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Alternative speech offered

WINNIPEG — Recently, Premier Greg Selinger gave his annual State of the Province speech to the Winnipeg Chamber of Commerce.

It was full of the usual boasts about spending money on various projects, but it also lacked innovative ideas and empathy with everyday taxpayers. So here’s an alternative speech the premier could have delivered (and the following are real numbers.)

“Ladies and gentlemen, I want to begin today by noting that our government has heard you loud and clear. We understand that families across Manitoba are feeling the pinch from the PST increase, big school tax increases as well as municipal property tax hikes and large hydro rate increases.

We know that many families are struggling as inflation and taxes are going up faster than people’s incomes. Plain and simple, government needs to be more affordable for people.

We’re not too proud to acknowledge that we made a mistake with the PST increase.

That’s why the PST will be going back down to seven per cent as of April 1, 2014. Some will say it can’t be done, but the amount of money brought in by the PST increase only represents a couple per cent of total government spending. We can easily be two or three per cent more efficient.

After all, our government’s total spending has doubled since our party took office in 1999. It’s time to aggressively review spending to find savings options.

Tomorrow, I’m striking an all-party committee to find savings and advise on how government spending can be more sustainable. Yes, I’m going to try to work with both opposition parties.

And to show that I’m serious about savings, I’m going to start doing a better job of leading by example.

My predecessor, Gary Doer, only had 16 people in his cabinet. Currently, there are 19. We all know that every provincial politician who is put in cabinet receives a pay increase, a government vehicle, more staff and other benefits. That’s why I’m going to cut my cabinet back down to 16 members.

I’m also going to enforce the 40 per cent pay cut that cabinet ministers are supposed to take when we run deficits. As many know, we changed the rules to make it only a 20 per cent pay cut, but that’s not right. We need to get our deficit and debt under control; the doubling of the debt over the last decade cannot continue.

Those two moves will help send a strong signal to the bureaucracy that I’m serious about belt tightening so that we can save Manitobans money.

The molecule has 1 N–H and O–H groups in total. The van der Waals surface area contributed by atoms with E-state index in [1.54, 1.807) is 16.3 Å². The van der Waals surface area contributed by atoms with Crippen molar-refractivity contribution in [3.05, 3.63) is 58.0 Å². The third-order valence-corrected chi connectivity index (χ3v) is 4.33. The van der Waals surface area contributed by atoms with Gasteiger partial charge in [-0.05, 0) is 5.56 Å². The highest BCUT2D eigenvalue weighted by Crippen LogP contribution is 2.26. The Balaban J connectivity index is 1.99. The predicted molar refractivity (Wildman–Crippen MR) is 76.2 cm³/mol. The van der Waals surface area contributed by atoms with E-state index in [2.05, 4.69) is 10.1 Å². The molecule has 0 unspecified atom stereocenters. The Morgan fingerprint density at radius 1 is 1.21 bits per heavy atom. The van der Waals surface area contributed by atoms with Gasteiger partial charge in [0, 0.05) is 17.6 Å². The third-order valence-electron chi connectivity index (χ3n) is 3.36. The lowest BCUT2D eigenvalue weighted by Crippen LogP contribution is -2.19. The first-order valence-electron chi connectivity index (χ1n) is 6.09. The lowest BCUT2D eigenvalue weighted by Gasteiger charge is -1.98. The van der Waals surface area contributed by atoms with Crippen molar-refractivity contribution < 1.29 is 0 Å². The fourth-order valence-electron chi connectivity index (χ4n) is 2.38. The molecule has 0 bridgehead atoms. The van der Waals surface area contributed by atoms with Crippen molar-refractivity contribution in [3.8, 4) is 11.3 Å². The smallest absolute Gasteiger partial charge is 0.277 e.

Upon further review, we’ve noticed that there is a lot of room in the bureaucracy to trim savings.

While I have already announced a reduction of 600 bureaucrat positions, it looks like we actually increased the bureaucracy by 1,200 positions leading up to that announcement. Thus, we need to do better.

Our government will also be looking at more partnerships with the private sector. Saskatchewan is going to save $93 million by having hospitals partner with a business to clean hospital linens. We’re going to look at more partnerships like that, too.

Our roads and highways need a lot of work. That is why proposals for discretionary projects like new stadiums or convention centres will be turned down for five years. Instead, we’re going to put the savings toward road and highway repair.

To improve confidence in our democratic system, I am announcing that Manitoba will soon have recall legislation, just like British Columbia.

My government will also be giving our provincial ombudsman the power to force government departments to release information.

Clearly these ideas represent a big shift for our government, but I have heard you loud and clear. The next State of the Province speech will be celebrated with lower taxes, better roads and services, and a more transparent and accountable government.

Thank you.”

» Colin Craig is the Prairie Director for the Canadian Taxpayers Federation, a non-partisan citizens’ advocacy group fighting for lower taxes, less waste and accountable government.

Republished from the Brandon Sun print edition December 17, 2013

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WINNIPEG — Recently, Premier Greg Selinger gave his annual State of the Province speech to the Winnipeg Chamber of Commerce.

It was full of the usual boasts about spending money on various projects, but it also lacked innovative ideas and empathy with everyday taxpayers. So here’s an alternative speech the premier could have delivered (and the following are real numbers.)

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WINNIPEG — Recently, Premier Greg Selinger gave his annual State of the Province speech to the Winnipeg Chamber of Commerce.

It was full of the usual boasts about spending money on various projects, but it also lacked innovative ideas and empathy with everyday taxpayers. So here’s an alternative speech the premier could have delivered (and the following are real numbers.)

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